Russia continues to export arms, including its S-400 missile system, to long standing U.S. and NATO allies causing legal and political headaches.
In the past two years Qatar, Iraq, Egypt and even the Kingdom of Saudi Arabia, all regional allies of the United States, have expressed interest in purchasing Russian anti-aircraft solutions such as the S-400 Missile Defense System, a modern long range surface-to-air system. Even more troubling is the fact that Turkey, a long-standing NATO member of great importance, is also considering the S-400 as a viable option.
The U.S. Congress is now arguing that these allies are subject to sanctions under a federal law known as the U.S. Countering America’s Adversaries Through Sanctions Act (CAATSA). This has caused a diplomatic rift, as allies are now having to deal with the U.S. casting these arms deals as part of an ongoing political showdown between the U.S. and Russia.
The purpose of CAATSA —a bipartisan legislation passed with a strong consensus in August 2017 —is to impose sanctions on Russia, North Korea, and Iran. More specifically, CAATSA targets Russian defense and energy entities that were engaged in cyber activities against the United States during the 2016 presidential elections. Section 231 prohibits any entity or individual that “engages in a significant transaction with a person that is part of, or operates for or on behalf of, the defense or intelligence sectors of the Government of the Russian Federation.”
With secondary sanctions against Russian defense and energy entities, the U.S. Government appears hopeful that its allies will be compelled to invest more in U.S. Foreign Military Sales (FMS) or seek CAATSA waivers. Turkey, India, and Qatar appear particularly eager to purchase the S-400 system from Russia. There is a growing global consensus that the Russian S-400 is the best air-missile defense system, with various analysts and media outlets claiming it is the most powerful long-range air missile defense system in the world.
Essentially, the S-400 is a technologically more advanced variation of the Soviet S-300P anti-aircraft system. It began as a late 1980s upgrade program, only to emerge in the mid 90s as the S-300PMU-3. It was not until it entered its final phases in the mid-2000s that it was decided the advances made were so significant, it qualified for a designator: the S-400. The S-400 features significantly improved and advanced radar systems, enhanced speed, and high-resolution imagery over its direct predecessors the S-300PM2 and S-300PMU2. All in all, the S-400 missile defense system is extremely effective, with sharp accuracy that can quickly destroy incoming high-value targets like drones, ballistic missiles, and aircraft.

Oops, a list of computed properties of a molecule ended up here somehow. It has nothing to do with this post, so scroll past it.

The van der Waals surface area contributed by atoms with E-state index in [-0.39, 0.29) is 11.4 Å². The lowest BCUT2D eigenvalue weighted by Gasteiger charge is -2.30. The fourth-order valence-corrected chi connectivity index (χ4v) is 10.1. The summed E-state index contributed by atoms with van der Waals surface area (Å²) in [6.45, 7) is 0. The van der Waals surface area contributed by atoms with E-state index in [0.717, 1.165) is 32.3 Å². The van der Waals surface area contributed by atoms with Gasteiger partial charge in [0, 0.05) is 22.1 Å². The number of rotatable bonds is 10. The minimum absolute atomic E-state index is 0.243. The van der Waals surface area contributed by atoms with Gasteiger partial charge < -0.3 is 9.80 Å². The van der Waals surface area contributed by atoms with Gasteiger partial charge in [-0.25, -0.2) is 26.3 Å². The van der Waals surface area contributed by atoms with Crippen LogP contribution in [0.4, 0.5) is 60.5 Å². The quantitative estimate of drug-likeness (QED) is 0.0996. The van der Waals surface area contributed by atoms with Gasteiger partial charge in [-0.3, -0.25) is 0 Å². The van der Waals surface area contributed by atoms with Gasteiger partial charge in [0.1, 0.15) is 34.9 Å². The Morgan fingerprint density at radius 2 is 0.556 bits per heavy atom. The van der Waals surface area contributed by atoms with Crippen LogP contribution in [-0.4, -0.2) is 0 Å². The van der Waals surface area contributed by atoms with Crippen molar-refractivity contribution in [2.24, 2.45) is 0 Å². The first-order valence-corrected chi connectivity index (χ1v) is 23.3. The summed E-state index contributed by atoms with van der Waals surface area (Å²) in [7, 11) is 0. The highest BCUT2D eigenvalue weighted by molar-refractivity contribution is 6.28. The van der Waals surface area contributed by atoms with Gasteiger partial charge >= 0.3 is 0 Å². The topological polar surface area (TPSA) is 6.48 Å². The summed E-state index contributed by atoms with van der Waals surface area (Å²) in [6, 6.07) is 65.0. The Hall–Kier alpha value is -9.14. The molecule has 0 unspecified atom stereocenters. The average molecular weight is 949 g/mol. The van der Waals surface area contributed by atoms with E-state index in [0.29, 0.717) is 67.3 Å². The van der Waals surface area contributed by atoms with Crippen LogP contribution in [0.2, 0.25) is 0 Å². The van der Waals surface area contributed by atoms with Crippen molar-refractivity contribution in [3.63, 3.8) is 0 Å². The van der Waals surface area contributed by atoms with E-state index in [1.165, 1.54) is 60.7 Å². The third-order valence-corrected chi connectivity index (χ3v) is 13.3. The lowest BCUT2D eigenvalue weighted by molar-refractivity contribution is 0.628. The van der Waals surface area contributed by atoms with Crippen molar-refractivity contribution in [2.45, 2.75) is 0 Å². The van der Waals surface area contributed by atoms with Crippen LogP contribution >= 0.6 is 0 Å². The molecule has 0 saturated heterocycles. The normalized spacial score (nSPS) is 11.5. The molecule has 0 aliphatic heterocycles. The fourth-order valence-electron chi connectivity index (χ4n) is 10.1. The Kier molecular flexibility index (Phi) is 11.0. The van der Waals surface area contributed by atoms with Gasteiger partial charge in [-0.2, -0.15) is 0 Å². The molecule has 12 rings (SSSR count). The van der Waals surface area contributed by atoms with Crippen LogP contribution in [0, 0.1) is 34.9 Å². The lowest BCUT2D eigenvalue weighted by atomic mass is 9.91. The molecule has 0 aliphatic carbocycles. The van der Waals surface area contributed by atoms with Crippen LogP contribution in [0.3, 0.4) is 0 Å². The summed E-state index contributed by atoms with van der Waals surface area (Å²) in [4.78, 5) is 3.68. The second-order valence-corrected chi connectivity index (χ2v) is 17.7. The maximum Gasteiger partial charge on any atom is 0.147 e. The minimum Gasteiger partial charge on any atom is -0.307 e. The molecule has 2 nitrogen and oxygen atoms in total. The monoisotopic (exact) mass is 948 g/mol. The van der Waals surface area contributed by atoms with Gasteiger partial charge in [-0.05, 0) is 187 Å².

In the case of Turkey, Ankara signed an agreement with Moscow to purchase the new S-400 Missile Defense System in December 2017, creating a political debacle. As a NATO ally, Turkey was actively participating in U.S. Foreign Military Sales (FMS) programs like the F-35 Joint Strike Fighter procurement, yet it had agreed to purchase Russia’s S-400 system worth roughly $2.5 billion.
In response, the U.S Senate Committee on Armed Services considered temporarily removing Turkey from being part of the F-35 program under the National Defense Authorization Act (NDAA) so as to send a strong message that the United States will not integrate their most advanced stealth jet fighter with a Russian capability. An S-400 integration with an F-35, the committee argued, could put the United States and NATO at operational risk by potentially disclosing intelligence and complicating interoperability.
Additionally, the NATO Secretary-General stated that it would be very difficult to integrate the S-400 missile defense system with NATO’s air defense architecture. All NATO members have pledged to integrate military equipment to ensure that all systems work together. It is vital that all NATO equipment must maintain mutual standards. These standards are developed based on long term joint planning, exercises and training. An S-400 integration would disrupt joint information sharing, command and control, and protection of missile interceptors and radars.